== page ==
Var ( g ij ) Var G ( 0 ) + G ( 0 ) Z ij + G ′′ ( 0 ) 2 Z ij 2 = ( G ( 0 ) ) 2 Var ( Z ij ) + 1 4 ( G ′′ ( 0 ) ) 2 Var ( Z ij 2 ) = ( G ( 0 ) ) 2 + 1 2 ( G ′′ ( 0 ) ) 2 .

because Cov( Z ij , Z ik 2 )=0, and Var( Z ij 2 )=2. Finally the formula for the approximated correlation between g i j and g i,j+1 is

Corr ( g ij , g i , j + 1 ) = Cov ( g ij , g i , j + 1 ) Var ( g ij ) Var ( g i , j + 1 ) = ( G ( 0 ) ) 2 ρ 0 + 1 4 ( G ′′ ( 0 ) ) 2 ρ 0 2 ( G ( 0 ) ) 2 + 1 2 ( G ′′ ( 0 ) ) 2 = ( G ( 0 ) ) 2 ( G ( 0 ) ) 2 + 1 2 ( G ′′ ( 0 ) ) 2 ρ 0 + 1 4 ( G ′′ ( 0 ) ) 2 ( G ( 0 ) ) 2 + 1 2 ( G ′′ ( 0 ) ) 2 ρ 0 2 = w · ρ 0 + ( 1 w ) 2 ρ 0 2

where, w= ( G ( 0 ) ) 2 ( G ( 0 ) ) 2 + 1 2 ( G ′′ ( 0 ) ) 2 · In order to compute w, we use that:

Φ ( z ) = z 1 2 π e x 2 2 dx Φ ( 0 ) = 1 2 Φ ( x ) = 1 2 π e x 2 2 Φ ( 0 ) = 1 2 π Φ ′′ ( x ) = x 2 π e x 2 2 Φ ′′ ( 0 ) = 0 .


G ( z ) = 1 k Φ ( z ) Φ ( z ) log Φ ( z ) G ( 0 ) = 2 k ( log 2 ) π G ′′ ( z ) = 1 k ( Φ ( z ) ) 2 ( log Φ ( z ) ) 2 Φ ( z ) 2 + 1 k Φ ′′ ( z ) Φ ( z ) ( Φ ( z ) ) 2 Φ ( z ) 2 log Φ ( z ) G ′′ ( 0 ) = 2 ( log 2 1 ) ( log 2 ) 2 .

And finally,

w = ( G ( 0 ) ) 2 ( G ( 0 ) ) 2 + 1 2 ( G ′′ ( 0 ) ) 2 = π ( log 2 ) 2 π ( log 2 ) 2 + ( log 2 1 ) 2 .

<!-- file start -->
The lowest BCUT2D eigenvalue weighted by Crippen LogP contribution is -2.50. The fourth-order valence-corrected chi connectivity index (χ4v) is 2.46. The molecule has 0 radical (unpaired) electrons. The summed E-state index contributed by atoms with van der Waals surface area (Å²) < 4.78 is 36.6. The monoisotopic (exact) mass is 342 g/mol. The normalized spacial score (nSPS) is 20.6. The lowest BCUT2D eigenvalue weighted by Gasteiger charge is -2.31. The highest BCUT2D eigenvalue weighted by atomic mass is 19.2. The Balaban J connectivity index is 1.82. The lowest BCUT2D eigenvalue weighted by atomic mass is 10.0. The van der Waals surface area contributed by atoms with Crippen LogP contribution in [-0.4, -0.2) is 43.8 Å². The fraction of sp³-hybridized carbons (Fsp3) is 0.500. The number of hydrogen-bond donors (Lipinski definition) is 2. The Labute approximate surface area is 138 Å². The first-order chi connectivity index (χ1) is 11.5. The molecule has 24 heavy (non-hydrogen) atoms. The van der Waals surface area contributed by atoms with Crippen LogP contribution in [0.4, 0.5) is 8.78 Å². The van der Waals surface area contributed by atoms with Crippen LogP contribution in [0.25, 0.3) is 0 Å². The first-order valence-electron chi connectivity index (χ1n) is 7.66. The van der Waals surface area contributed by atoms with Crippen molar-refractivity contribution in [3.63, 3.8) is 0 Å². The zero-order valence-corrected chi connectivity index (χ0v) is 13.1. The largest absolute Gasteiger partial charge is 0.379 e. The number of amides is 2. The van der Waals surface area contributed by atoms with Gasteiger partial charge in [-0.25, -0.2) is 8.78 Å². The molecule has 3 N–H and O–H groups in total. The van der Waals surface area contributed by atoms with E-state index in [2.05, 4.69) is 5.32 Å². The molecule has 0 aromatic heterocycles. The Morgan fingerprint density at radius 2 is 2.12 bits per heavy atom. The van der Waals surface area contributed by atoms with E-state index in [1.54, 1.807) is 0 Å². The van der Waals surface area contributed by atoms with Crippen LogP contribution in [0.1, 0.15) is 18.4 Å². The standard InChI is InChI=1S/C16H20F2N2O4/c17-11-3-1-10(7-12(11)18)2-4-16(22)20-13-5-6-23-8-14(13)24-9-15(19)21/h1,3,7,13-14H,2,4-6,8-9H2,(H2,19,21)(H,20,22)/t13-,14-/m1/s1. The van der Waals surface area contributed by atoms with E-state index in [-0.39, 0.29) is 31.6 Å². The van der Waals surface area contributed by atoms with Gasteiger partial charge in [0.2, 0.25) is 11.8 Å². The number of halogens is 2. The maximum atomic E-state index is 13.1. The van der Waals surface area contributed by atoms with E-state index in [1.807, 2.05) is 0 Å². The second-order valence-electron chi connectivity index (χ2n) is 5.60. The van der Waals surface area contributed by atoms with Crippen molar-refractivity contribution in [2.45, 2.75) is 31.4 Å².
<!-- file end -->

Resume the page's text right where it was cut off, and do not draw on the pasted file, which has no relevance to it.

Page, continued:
Note that w does not depend neither on k nor on c.


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This work was partially supported by Grant MTM2008-06747-C02-01 and MTM08-00642/CUA from the Ministerio de Educación y Ciencia. The authors thank the GRASS group ( for helpful discussions. We thank the referees for their accurate, rigorous and constructive comments.

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RV conducted literature review, wrote computer programs, produced graphs and contributed to the mathematical development. OJ developed the mathematical framework and derived mathematical results. JO contributed to the improvement of simulation techniques and software development. All authors prepared the manuscript and have read and approved the final version.

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Villegas, R., Julià, O. & Ocaña, J. Empirical study of correlated survival times for recurrent events with proportional hazards margins and the effect of correlation and censoring. BMC Med Res Methodol 13, 95 (2013).